Eric — Back to the draft. The two private companies I never draft the first time around are the Big 4 and the Mail. It’s not that I don’t like them; it’s rather that they cost a lot of money and thus limit my options so early. You might wonder why this doesn’t apply to the Michigan Southern. The MS is even more expensive, but its station in Detroit and substantial treasury will help you carry out a low capital strategy. Whereas the Big 4 is much less of a help, and the Mail Contract is something that (IMO) doesn’t go well with a low capital strategy. It wants a corporation that’s into green trains asap.

I will take the Lake Shore Line, Michigan Central, or Ohio & Indiana without regard to geography, just for the revenue. Any use of the powers is gravy (and for this purpose I rank them LSL is better than O&I, which is better than  MC.)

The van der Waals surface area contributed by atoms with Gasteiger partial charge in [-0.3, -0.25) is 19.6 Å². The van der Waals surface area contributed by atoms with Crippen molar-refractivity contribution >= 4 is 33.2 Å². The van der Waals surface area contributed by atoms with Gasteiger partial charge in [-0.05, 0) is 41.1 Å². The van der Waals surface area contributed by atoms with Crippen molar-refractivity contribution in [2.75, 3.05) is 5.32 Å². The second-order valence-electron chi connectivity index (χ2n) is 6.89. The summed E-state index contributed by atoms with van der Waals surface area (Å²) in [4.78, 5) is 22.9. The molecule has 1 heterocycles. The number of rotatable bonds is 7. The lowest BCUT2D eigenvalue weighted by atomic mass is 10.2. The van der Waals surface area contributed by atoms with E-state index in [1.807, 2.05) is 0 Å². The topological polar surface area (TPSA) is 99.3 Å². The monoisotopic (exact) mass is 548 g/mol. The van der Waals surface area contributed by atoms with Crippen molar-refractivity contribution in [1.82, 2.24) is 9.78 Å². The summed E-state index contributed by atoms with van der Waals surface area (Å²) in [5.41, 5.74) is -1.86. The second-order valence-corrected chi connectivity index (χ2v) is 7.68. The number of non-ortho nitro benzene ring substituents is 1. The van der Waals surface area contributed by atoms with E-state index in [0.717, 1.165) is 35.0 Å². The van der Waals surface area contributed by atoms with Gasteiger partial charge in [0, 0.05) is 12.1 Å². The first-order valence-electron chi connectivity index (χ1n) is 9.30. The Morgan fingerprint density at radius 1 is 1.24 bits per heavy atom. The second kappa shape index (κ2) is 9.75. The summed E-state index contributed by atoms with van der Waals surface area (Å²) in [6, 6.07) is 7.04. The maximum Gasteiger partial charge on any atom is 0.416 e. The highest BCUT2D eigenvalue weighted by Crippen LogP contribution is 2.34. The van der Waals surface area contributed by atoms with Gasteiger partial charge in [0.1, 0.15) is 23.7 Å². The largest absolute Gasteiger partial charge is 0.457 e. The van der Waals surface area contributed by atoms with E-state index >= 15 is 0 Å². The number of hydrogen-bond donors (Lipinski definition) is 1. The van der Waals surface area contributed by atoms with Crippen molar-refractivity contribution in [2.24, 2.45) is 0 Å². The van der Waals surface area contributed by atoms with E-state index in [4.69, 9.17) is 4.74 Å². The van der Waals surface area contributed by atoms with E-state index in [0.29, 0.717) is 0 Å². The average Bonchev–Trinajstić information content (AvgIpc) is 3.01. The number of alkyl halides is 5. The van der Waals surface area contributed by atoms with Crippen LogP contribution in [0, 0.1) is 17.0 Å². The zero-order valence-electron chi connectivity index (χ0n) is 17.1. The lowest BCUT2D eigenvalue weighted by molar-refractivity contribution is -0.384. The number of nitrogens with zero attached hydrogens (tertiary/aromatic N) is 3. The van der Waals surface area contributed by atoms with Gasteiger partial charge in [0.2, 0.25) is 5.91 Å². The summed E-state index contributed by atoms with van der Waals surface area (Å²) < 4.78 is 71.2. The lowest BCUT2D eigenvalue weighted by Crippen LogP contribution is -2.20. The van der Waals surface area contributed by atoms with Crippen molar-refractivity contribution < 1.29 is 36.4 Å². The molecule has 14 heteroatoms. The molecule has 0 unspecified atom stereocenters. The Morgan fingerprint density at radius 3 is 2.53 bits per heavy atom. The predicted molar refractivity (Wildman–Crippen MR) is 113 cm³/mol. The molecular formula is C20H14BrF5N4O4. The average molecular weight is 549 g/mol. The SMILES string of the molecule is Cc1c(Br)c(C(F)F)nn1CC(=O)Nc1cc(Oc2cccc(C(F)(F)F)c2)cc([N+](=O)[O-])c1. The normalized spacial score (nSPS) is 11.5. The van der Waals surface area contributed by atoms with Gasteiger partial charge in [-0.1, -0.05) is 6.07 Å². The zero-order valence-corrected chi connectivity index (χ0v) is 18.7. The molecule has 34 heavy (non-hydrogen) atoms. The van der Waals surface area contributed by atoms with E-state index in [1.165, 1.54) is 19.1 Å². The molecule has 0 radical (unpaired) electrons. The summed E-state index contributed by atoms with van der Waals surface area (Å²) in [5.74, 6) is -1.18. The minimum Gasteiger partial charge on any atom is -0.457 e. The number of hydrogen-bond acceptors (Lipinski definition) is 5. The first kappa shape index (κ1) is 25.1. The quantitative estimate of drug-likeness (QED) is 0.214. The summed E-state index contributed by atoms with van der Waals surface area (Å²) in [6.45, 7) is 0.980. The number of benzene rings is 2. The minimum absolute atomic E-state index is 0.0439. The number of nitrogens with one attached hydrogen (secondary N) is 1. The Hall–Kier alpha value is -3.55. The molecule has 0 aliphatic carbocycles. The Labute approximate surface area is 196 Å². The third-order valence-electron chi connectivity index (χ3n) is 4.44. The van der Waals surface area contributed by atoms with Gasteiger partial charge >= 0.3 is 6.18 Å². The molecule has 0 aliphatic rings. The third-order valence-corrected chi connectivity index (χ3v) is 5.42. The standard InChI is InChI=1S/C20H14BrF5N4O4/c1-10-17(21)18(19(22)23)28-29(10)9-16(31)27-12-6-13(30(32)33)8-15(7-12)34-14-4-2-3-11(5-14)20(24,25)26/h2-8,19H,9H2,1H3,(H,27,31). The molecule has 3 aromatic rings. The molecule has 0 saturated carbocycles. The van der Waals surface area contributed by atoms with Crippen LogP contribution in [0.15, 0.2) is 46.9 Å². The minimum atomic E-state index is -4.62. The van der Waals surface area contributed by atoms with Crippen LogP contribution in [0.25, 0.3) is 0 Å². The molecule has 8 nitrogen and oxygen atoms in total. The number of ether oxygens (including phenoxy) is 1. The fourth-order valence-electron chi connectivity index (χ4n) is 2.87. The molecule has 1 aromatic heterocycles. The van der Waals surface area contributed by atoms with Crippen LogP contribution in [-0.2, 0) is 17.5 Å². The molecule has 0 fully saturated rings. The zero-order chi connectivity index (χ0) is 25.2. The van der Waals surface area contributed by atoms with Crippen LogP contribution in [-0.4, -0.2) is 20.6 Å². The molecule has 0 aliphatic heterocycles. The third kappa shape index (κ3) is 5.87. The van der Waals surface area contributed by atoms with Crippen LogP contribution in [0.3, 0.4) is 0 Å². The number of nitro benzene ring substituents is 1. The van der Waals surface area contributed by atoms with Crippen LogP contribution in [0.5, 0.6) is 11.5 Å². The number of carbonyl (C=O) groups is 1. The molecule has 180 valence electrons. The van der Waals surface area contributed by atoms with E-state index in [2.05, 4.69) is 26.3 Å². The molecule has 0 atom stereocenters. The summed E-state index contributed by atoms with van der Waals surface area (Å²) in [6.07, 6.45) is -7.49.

(Tao’s Note — The discussion also included a few “surprising maneuvers that have since been copied,” including:

  • Connecting Cairo directly to St. Louis,
  • Buying in the CW&I (in OR1.1) and then driving from Chicago to Detroit,
  • Buying in the Big 4 in OR1.1 (then going to Cincinnati in OR1.1 and Louisville in OR1.2)

Tao — Also, After a few plays with novices, when looking at online shark games, it is astounding how much you can squeeze in OR 1.2 by buying independents (and possibly privates) in OR1.1, sacrificing profit for good company/speed. Any guidelines for newer players? (This is admittedly a more specific “Fast buck vs good company” dichotomy, which may certainly be false).